Britain will remain a magnet for cutting edge research in agricultural techniques, a leading MEP told farming technologists this week.
Anthea McIntyre MEP also predicted that the UK government would put science at the forefront of future environment and agriculture policies.
Miss McIntyre, Conservative agriculture spokesman in Brussels, was addressing the Association of Agricultural Engineers in London on Tuesday.
She said that the recent government publication A Green Future had highlighted how scientific knowledge would be at the heart of any future regulation alongside a focus on Integrated Pest Management for a more holistic approach.
Miss McIntyre outlined her series of reports on harnessing emerging technology to improve productivity and environmental protection, and said: "The UK is a global leader in science and innovation - these developments in precision farming are right on our doorstep.
"My region the West Midlands recently grew the world’s first entire crop using nothing but robot tractors and drones.
"This Hands Free Hectare, led by Harper Adams University and Precision Decisions, successfully grew a crop which was seeded, sprayed, monitored and harvested using off-the-shelf technology and open source software. This is the future for farming.
"We are in the early days of the big data and agri-tech revolution. I’m hoping that with the right regulation and political will, the big winners of this revolution will be the producers, the environment, small farmers and consumers."
Miss McIntyre said a promising sign for the UK in maintaining its status as a world leader in technology came last week when it was awarded more research grants than any other country, by the European Research Council in its 2018 Advanced Grants. These prestigious EU grants, she said, were worth a total of €653m.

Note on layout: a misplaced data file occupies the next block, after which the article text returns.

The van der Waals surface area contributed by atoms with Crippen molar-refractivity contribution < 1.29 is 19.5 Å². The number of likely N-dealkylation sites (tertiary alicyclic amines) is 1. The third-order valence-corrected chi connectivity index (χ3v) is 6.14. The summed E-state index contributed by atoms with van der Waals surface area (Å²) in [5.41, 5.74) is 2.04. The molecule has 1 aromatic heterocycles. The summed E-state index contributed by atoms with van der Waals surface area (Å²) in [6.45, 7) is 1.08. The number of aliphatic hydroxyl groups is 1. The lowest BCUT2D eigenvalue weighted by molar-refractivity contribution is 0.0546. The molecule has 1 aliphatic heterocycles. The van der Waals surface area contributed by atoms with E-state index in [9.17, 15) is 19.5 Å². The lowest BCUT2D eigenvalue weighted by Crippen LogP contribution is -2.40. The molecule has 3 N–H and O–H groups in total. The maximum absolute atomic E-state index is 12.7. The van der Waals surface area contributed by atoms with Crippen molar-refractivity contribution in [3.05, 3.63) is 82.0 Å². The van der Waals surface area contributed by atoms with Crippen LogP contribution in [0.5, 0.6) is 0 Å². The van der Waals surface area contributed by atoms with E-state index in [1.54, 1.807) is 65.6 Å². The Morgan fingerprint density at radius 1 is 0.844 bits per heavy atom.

“The results are a remarkable success for Britain, which comes out well ahead of other countries, both in the nationality of the successful scientists and in the location of the university or research centre where they will work.”
The UK took 66 of the 269 awards, followed by Germany with 42 and France with 34.
She said: “It is very reassuring, that despite Brexit, we clearly remain a favourite destination for top European research funds.
“The figures demonstrate the strength of UK science. When funds are allocated purely on excellence, as European Research Council Advanced Grants are, Britain emerges as Europe’s top scientific venue.
"Both the UK and EU have a huge stake in maintaining a very close relationship in research and innovation after Brexit. I hope we will continue with the same level of participation in European research programmes, as we currently have with Horizon 2020.”
Miss McIntyre also referred to the European Parliament’s new special committee on pesticides, set up in the wake of the reauthorisation of glyphosate, the widely used weedkiller.
She said: “Glyphosate has been proved to be perfectly safe and is so important in progressive farming techniques. Decisions need to be based on scientific evidence not political bias."